Another Overkill Please, Mr. President
By Michael S. Smith II, SCHotline Contributing Editor
Both Sen. John McCain (R, A.Z.) and Sen. Carl Levin (D, M.I.) expect Gen. Stanley A. McChrystal to request the deployment of more American troops to Afghanistan. The question is: Will Barack Obama pay adequate attention to McChrystal and other senior members of our defense community, or will he defer to politicians in D.C. when deciding on the nature of his policies for Persia?
Sen. McCain seems to believe that obliging Gen. McChrystal’s impending request represents a prudent measure. Sen. Levin, however, believes it is not, and that the U.S. should instead waste time training Afghan armed forces to fight the Taliban.
Sen. McCain’s suggestion is sure to resonate with too few members of Congress who can sway the president’s opinions, and certainly no members of his administration. Yet Sen. Levin’s advice, if heeded by the president, will prove tantamount to handing the Taliban the keys to Kabul.
Many are pointing to Sen. McCain’s support for the surge in Iraq as an extension of some sort of wisdom of forethought on the senator’s part. However, just because Sen. McCain was a proponent for the surge in Iraq does not mean the president should consider the senator’s input to be strategically sound — the surge in Iraq was a short term win for troops there, not the massive victory it’s been celebrated as by too many mainstream media outlets here.
The surge in Iraq did not represent a kinetic forces-oriented win for the U.S. Instead, it was an exercise in financially co-opting militia men in Anwar Province and other areas controlled by puppets of Iran, militia men who are increasingly breaking their deals with America.
In other words, the surge represented a greater victory for politicians a sea and an ocean away from the Middle East than it did for America’s longterm strategic interests there. In other words, an Iraq-styled surge will not work in Afghanistan.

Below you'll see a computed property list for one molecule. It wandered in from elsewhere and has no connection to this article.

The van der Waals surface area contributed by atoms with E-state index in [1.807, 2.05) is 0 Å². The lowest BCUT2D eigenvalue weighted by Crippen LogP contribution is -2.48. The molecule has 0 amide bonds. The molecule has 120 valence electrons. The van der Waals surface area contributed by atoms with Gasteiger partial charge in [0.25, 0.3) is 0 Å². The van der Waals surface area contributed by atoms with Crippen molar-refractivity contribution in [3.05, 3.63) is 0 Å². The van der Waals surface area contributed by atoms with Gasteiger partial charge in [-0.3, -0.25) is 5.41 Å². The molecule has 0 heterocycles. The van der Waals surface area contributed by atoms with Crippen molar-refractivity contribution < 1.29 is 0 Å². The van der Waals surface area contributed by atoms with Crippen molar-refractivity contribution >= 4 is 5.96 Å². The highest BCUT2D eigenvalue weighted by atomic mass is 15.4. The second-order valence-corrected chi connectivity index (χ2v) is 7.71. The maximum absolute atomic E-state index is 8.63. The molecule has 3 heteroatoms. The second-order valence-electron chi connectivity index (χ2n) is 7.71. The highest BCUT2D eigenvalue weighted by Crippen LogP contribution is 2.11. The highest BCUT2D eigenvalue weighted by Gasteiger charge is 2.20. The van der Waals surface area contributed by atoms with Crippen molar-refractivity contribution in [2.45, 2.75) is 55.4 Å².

On the other side of the coin, Pres. Obama should not consider the measures proposed by Carl Levin on September 11, 2009 to represent anything other than a path that will prove equally catastrophic for the president’s own political future as it will for Afghanistan, Pakistan and perhaps even the entire world.
It is too late for the U.S. to resort to implementing a program to train Afghans to fight the Taliban. The Taliban is no longer on the run; it is resurging at an alarming rate.
Sen. Carl Levin’s strategic defenses-focused presentation on the 8-year anniversary of 9/11 enjoyed certain similarities to Pres. Obama’s address before Congress earlier in the week: both were delivered far too late, and both were replete with too few meaningful or realistic policy prescriptions.
Pres. Obama had no problem resorting to an “overkill” in his approach to “fixing” America’s economic problems. This American would greatly appreciate the president doing the same with his approach to resolving the world’s problems in Afghanistan and Pakistan. Surely he knows his cronies like Carl Levin will support him no matter what he does.
To restore some form of stability and order to the post-Cold War international system the president must muster the political will to do what is needed to destroy any possible futures for both the Taliban and al Qa’ida — he must fight a war in Afghanistan.
And it wouldn’t hurt if he disbanded his administration’s war on the CIA here at home.